Thread Starter

odm4286

Joined Sep 20, 2009
241
Some beta data for 2N3904.

View attachment 142714

Beta for a typical transistor in the 1-10mA range is a minimum of 70-100, with a maximum of 300.

If you had a transistor that gave a beta of 100 at 4mA, the base current would be 40uA; so collector current would be 3.96mA. A 1% error. Is that close enough?
That will be fine for what I am doing. Do you have any links to a decent tutorial to help me understand DC current gain? The math seems incredibly straight forward, beta = Ic/Ib, but the application is tricky for me. Do I determine the base current only after I have determined the collector current?

Aside from experimentation, how can I calculate my base emitter current to ultimately get a rough idea of my collector current?
 

Audioguru

Joined Dec 20, 2007
11,251
The base current cannot be easily calculated in your new circuit without a series base resistor. If you use a transistor with high hFE then the base current is very low. I think you are using a general purpose 2N3904 that does not have a very high hFE, it is from 80 to 250 or typically 230.

With your ref at +2.5V then the sense resistor will also have about 2.5V across it which creates an emitter current in the transistor of about 2.5V/619 ohms= 4.04mA. The base current will typically be 4.04mA/230= 17.7uA and the collector current will typically be 4.02mA. The base voltage will be about +3.2V.
 

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Thread Starter

odm4286

Joined Sep 20, 2009
241
You are doing several things incorrectly.


It pretty much goes downhill from there. Where did you get this circuit from, any way? The circuit itself is reasonable, but it's pretty evident that you did not design it because you seem to have any idea of how it works to achieve the goal you stated.
Thanks for the reply, I did design it and I am learning. I've always stayed away from the analog side of things and favored microprocessors, PIC especially. I wanted to start to learn.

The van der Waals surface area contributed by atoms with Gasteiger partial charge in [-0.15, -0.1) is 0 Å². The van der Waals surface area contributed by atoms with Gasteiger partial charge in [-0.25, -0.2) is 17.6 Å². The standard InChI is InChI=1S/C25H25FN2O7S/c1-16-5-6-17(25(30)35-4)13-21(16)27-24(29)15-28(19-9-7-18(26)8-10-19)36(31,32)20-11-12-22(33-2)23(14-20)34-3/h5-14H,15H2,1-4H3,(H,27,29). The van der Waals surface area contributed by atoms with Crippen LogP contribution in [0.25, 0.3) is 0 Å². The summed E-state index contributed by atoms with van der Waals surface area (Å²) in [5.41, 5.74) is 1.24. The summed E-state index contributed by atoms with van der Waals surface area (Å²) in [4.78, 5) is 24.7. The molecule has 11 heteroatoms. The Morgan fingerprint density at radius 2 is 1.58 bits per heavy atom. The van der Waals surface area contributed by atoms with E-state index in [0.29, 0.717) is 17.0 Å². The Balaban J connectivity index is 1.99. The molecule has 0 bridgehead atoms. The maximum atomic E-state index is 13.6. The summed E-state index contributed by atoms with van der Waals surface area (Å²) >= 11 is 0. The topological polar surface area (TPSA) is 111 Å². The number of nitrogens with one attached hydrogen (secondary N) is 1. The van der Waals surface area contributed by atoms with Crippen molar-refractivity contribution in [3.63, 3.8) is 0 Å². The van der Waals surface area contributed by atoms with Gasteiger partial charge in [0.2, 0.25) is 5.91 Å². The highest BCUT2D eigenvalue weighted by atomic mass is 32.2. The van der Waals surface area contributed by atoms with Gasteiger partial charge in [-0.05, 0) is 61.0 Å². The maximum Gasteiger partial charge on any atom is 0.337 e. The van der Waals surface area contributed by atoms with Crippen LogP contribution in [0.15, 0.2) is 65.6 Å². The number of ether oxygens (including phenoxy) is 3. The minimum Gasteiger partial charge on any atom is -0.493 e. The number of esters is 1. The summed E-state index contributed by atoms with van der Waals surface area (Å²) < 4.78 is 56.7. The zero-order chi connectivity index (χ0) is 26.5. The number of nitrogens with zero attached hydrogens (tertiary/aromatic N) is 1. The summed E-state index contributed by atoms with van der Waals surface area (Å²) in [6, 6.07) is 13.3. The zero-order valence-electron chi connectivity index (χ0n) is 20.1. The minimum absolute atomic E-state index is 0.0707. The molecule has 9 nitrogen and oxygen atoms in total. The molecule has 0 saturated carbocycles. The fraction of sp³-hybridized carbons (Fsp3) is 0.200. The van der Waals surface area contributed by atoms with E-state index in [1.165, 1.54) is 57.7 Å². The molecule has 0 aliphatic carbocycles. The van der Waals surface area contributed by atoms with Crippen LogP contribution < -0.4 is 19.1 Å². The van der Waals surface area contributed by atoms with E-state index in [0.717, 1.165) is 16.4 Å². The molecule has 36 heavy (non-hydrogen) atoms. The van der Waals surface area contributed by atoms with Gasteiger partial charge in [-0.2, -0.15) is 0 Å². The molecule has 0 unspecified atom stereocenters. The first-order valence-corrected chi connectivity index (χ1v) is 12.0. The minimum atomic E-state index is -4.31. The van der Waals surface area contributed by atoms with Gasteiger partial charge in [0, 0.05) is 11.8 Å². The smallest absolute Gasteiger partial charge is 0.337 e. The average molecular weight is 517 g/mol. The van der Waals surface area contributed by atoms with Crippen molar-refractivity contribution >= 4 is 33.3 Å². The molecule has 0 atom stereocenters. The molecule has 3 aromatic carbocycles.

WBahn

Joined Mar 31, 2012
24,848
@ odm4286:

1) What is the range of load resistances that you want this circuit to maintain 4 mA in?

2) What is the accuracy that you need for this 4 mA?

3) What is the tolerance of your supply voltage?
 

Thread Starter

odm4286

Joined Sep 20, 2009
241
The base current cannot be easily calculated in your new circuit without a series base resistor. If you use a transistor with high hFE then the base current is very low. I think you are using a general purpose 2N3904 that does not have a very high hFE, it is from 80 to 250 or typically 230.

With your ref at +2.5V then the sense resistor will also have about 2.5V across it which creates an emitter current in the transistor of about 2.5V/619 ohms= 4.04mA. The base current will typically be 4.04mA/230= 17.7uA and the collector current will typically be 4.02mA. The base voltage will be about +3.2V.
It seems that these calculations rely heavily on "assumption" due to the nature of the 2N3904. For example, given the table on the 2N3904 datasheet, am I wrong for expecting a beta anywhere from 100 to 300? I understand my Vce is not 1V in this case.

https://www.onsemi.com/pub/Collateral/2N3903-D.PDF Page 2
 

dl324

Joined Mar 30, 2015
9,083
I did design it and I am learning.